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Some how our server is being over run by outgoing emails, which we think are spam. We normally use plesk to administer it but it is currently crashing.

If we do a

ps aux | grep 'qmail'

We get about 200 of these

qmailq   25340  0.0  0.0   2640   408 ?        D    11:18   0:00 bin/qmail-queue

How do we identify why this mail queue is so big? Im guessing it could be a compromised PHP script on one of the domains or something like that.

Can someone give us an indication of where to start looking to get to the bottom of this. I realise this is a massively open ended question but any direction would be greatly appreciated.

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Someone is connecting, but how? Run netstat -tp.

This might show if someone is forwarding mail directly through a misconfigured mailserver acting as an open relay (port 25), or if they're pushing stuff through your scripts (port 80/443).

If you find one traffic source and can't get the underlying fix made quickly, getting a block in ASAP, either via application configuration or iptables. Keep it a priority though, because whatever one spammer finds, another one will in short order.

Have you looked at the mail content directly? It should be in the filesystem somewhere in /var/spool.

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With qmail it's actually in /var/qmail/queue. The messages are stored under mess and the other directories store delivery-related information. And don't just run in there and start deleting files -- use a tool like the qmHandle recommended by Srikrishnan below. – tomlogic Feb 4 '10 at 18:01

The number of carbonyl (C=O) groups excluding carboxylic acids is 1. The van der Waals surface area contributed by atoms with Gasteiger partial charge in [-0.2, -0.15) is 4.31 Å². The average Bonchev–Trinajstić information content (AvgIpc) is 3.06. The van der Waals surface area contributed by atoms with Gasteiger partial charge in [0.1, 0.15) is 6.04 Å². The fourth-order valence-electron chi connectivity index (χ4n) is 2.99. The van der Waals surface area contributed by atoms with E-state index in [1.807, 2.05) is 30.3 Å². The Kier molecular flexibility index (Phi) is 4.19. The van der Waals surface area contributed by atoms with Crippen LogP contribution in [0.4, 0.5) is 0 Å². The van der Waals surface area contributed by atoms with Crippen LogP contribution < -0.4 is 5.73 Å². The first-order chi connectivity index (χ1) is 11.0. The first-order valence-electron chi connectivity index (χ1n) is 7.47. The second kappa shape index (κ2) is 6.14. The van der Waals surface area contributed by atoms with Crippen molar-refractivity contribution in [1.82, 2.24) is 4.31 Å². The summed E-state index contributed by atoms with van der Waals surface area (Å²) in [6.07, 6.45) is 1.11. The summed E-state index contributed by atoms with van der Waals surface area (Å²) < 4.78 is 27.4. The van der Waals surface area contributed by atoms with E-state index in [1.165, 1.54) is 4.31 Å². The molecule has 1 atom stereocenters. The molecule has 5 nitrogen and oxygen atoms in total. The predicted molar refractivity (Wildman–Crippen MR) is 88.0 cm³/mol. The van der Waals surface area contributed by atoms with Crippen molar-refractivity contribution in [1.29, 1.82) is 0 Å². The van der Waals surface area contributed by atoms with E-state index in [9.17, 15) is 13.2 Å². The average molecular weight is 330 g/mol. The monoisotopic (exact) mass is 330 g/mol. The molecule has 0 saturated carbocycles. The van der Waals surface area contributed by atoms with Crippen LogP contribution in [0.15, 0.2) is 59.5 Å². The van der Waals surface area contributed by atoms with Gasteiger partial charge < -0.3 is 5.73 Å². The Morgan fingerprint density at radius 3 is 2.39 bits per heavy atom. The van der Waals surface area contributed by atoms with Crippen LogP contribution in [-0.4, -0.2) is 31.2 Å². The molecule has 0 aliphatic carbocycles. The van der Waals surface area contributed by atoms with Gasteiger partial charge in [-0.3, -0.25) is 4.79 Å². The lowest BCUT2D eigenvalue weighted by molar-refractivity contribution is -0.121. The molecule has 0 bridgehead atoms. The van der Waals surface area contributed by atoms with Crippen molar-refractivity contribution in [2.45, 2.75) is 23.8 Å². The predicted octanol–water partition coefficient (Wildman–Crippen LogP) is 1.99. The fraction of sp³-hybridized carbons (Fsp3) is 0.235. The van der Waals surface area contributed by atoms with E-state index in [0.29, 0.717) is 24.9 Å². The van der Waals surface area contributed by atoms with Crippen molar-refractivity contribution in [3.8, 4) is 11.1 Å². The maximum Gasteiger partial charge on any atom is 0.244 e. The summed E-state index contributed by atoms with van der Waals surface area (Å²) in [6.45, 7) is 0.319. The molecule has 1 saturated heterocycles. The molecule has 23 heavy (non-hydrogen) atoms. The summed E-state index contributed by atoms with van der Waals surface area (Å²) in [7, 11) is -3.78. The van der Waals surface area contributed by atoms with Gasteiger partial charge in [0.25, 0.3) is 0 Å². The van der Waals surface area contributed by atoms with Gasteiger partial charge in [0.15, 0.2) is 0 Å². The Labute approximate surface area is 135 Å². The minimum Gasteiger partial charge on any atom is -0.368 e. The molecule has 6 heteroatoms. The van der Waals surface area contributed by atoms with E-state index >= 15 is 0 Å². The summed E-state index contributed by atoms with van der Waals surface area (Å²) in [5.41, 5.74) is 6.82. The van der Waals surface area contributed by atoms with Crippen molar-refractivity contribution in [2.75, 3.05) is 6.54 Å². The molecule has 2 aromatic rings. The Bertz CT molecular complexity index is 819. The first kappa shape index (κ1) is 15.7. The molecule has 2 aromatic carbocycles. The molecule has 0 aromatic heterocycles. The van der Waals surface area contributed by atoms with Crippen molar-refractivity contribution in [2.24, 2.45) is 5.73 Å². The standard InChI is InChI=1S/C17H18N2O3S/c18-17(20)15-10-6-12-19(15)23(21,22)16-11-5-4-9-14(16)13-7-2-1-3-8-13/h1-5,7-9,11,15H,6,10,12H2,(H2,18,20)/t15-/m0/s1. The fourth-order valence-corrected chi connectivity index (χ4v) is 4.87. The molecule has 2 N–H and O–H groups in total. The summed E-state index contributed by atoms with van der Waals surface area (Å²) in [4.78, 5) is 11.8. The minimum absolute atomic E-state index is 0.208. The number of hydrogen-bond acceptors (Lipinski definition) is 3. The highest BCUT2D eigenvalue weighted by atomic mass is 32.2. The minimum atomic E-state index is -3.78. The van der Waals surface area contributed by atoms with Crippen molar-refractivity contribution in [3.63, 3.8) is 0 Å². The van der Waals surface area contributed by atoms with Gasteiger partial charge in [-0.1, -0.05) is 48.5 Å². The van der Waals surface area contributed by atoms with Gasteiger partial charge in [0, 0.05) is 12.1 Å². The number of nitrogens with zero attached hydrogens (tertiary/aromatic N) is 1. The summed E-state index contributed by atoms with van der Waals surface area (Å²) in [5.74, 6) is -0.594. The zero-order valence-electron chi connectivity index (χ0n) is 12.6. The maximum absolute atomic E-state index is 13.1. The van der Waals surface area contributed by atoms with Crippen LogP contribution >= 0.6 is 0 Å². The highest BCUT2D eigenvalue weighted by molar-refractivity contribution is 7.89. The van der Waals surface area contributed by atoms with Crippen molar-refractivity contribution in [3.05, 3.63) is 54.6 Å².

Start with your qmail logs:

tail -f /var/log/qmail/current | tai64nlocal

Watch to see who's sending messages and where they're being sent. If it seems most messages are coming from SMTP, look at the SMTP logs:

tail -f /var/log/qmail/smtpd/current | tai64nlocal

Look at the IP addresses of message senders to see if they are coming from a single source. If you can narrow down the sender addresses, you can create a rule in /etc/tcp.smtp to block that address, or RBL it. Are you using rblsmtp as part of your qmail-smtp pipeline?

If the messages aren't coming from SMTP or they're coming from the localhost because your web pages are posting through SMTP, take a look at your web server logs to see if you can ascertain which IP address(es) are sending the messages.

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or better


will be the starting point.

Then locate a SPAM message ID and search for a file with that name in /var/qmail/queue (find /var/qmail/queue -iname ).

Find common characteristic to all SPAM (say IP/Subject, From, etc.) and use qmHandle to remove emails from queue and take steps to make sure that SPAM stop coming.

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